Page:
Tips for Selecting the Right Hair Style for Your Face, Your Age…and Your Dating Desires
Dear Stare At My Hair,
While sometimes it seems like men are just staring at your chest, (and sometimes they are!) the truth is that your face is the first thing they notice, and hair is the frame on the face. Socially, your hair is a cue that tells men about who you are. Power bobs and a sleek ponytail telegraph a message to the world that you’re business-like, efficient, and that you have work to do — great for a job interview, but not for dating. Long locks tell the world that you’re a sensual woman. You care about having hair that looks and feels good. You take care of your hair because sensuality, and looking sexy is important to you. The message you’re telegraphing is that you’ll take care of him in “that way” too. Sensuality and sexiness are important to you in more areas than just hair.
Bottom line: you want your dating-self to have the kind of hair that makes him want to look at you again.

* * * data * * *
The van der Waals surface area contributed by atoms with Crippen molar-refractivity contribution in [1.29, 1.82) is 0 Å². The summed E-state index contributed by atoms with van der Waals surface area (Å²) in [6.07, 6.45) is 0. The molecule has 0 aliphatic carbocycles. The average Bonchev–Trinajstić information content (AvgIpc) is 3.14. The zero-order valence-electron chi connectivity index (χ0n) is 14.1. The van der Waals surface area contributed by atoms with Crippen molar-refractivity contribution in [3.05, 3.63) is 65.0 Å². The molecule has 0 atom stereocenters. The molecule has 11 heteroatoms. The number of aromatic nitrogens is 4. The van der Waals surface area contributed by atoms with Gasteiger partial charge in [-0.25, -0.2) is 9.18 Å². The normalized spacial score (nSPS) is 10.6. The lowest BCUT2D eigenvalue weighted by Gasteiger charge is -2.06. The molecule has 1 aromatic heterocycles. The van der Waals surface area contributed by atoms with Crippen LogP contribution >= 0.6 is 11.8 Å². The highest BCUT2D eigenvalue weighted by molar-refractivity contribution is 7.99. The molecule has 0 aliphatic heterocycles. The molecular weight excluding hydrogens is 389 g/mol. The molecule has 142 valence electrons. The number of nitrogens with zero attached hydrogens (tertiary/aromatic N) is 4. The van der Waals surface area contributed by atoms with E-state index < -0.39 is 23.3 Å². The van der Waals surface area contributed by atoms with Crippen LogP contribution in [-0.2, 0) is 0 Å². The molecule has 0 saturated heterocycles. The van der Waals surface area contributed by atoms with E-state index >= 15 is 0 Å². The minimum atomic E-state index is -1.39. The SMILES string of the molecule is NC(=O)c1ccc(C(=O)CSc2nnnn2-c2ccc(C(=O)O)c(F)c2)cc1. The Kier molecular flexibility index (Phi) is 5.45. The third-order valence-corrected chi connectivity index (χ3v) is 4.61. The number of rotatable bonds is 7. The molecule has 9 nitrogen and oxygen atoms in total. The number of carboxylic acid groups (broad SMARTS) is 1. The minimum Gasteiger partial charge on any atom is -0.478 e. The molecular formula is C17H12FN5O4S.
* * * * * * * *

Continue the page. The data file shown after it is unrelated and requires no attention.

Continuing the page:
Loving it long:
Men love women’s hair, and they love it long, so I completely recommend a long hairstyle, but there are different ways to have long hair. You can have butt length hair, but you can also have shoulder length hair or below –the-shoulder length hair – all of which give you the look of having long hair.
When making a decision on what works best for your dating-self, start with the big picture by looking at your body shape first, then look at your face shape.
The hair on your head affects your entire look, so if you are petite, hair down to your butt is going to make you look like Cousin It. If you are in your 20s you may not want a blown dry, “finished” look that is more mature than your years. And if you’re (confessing to) 40, be careful that your hair doesn’t look like it belongs on a teenager and that you’re desperate to hold on to the past instead of enjoying all your assets (and hopefully his, too!) in the present. You want men to be comfortable with your hair, and that means you have to be comfortable with it too, not desperate.
Credit: April Masini